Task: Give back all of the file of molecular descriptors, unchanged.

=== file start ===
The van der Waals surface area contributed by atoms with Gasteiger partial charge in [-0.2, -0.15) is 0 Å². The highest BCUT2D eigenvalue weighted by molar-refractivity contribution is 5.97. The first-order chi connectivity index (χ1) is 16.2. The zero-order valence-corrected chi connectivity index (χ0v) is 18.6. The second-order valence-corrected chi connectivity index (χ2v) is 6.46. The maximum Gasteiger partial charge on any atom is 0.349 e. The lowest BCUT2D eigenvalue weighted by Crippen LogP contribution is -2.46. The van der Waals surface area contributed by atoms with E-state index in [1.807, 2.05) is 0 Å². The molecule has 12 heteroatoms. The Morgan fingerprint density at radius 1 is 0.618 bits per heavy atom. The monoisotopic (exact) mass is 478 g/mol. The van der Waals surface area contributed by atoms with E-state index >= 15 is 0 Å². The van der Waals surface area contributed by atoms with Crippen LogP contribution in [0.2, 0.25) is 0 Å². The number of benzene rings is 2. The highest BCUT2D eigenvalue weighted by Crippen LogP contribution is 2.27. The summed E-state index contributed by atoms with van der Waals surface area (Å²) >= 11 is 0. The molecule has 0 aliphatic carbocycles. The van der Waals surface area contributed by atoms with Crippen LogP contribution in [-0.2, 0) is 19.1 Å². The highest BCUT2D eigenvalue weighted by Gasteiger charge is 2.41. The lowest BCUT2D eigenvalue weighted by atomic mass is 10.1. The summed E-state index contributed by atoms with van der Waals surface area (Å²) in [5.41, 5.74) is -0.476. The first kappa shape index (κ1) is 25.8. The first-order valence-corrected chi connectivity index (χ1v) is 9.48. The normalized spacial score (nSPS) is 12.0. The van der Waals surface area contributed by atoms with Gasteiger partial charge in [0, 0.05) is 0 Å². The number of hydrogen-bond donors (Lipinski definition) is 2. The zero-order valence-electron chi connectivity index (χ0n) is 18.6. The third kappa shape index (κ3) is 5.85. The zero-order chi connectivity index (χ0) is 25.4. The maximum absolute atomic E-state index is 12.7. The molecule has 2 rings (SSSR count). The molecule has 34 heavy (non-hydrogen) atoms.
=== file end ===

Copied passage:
The van der Waals surface area contributed by atoms with Gasteiger partial charge in [-0.2, -0.15) is 0 Å². The highest BCUT2D eigenvalue weighted by molar-refractivity contribution is 5.97. The first-order chi connectivity index (χ1) is 16.2. The zero-order valence-corrected chi connectivity index (χ0v) is 18.6. The second-order valence-corrected chi connectivity index (χ2v) is 6.46. The maximum Gasteiger partial charge on any atom is 0.349 e. The lowest BCUT2D eigenvalue weighted by Crippen LogP contribution is -2.46. The van der Waals surface area contributed by atoms with E-state index in [1.807, 2.05) is 0 Å². The molecule has 12 heteroatoms. The Morgan fingerprint density at radius 1 is 0.618 bits per heavy atom. The monoisotopic (exact) mass is 478 g/mol. The van der Waals surface area contributed by atoms with E-state index >= 15 is 0 Å². The van der Waals surface area contributed by atoms with Crippen LogP contribution in [0.2, 0.25) is 0 Å². The number of benzene rings is 2. The highest BCUT2D eigenvalue weighted by Crippen LogP contribution is 2.27. The summed E-state index contributed by atoms with van der Waals surface area (Å²) >= 11 is 0. The molecule has 0 aliphatic carbocycles. The van der Waals surface area contributed by atoms with Crippen LogP contribution in [-0.2, 0) is 19.1 Å². The highest BCUT2D eigenvalue weighted by Gasteiger charge is 2.41. The lowest BCUT2D eigenvalue weighted by atomic mass is 10.1. The summed E-state index contributed by atoms with van der Waals surface area (Å²) in [5.41, 5.74) is -0.476. The first kappa shape index (κ1) is 25.8. The first-order valence-corrected chi connectivity index (χ1v) is 9.48. The normalized spacial score (nSPS) is 12.0. The van der Waals surface area contributed by atoms with Gasteiger partial charge in [0, 0.05) is 0 Å². The number of hydrogen-bond donors (Lipinski definition) is 2. The zero-order valence-electron chi connectivity index (χ0n) is 18.6. The third kappa shape index (κ3) is 5.85. The zero-order chi connectivity index (χ0) is 25.4. The maximum absolute atomic E-state index is 12.7. The molecule has 2 rings (SSSR count). The molecule has 34 heavy (non-hydrogen) atoms.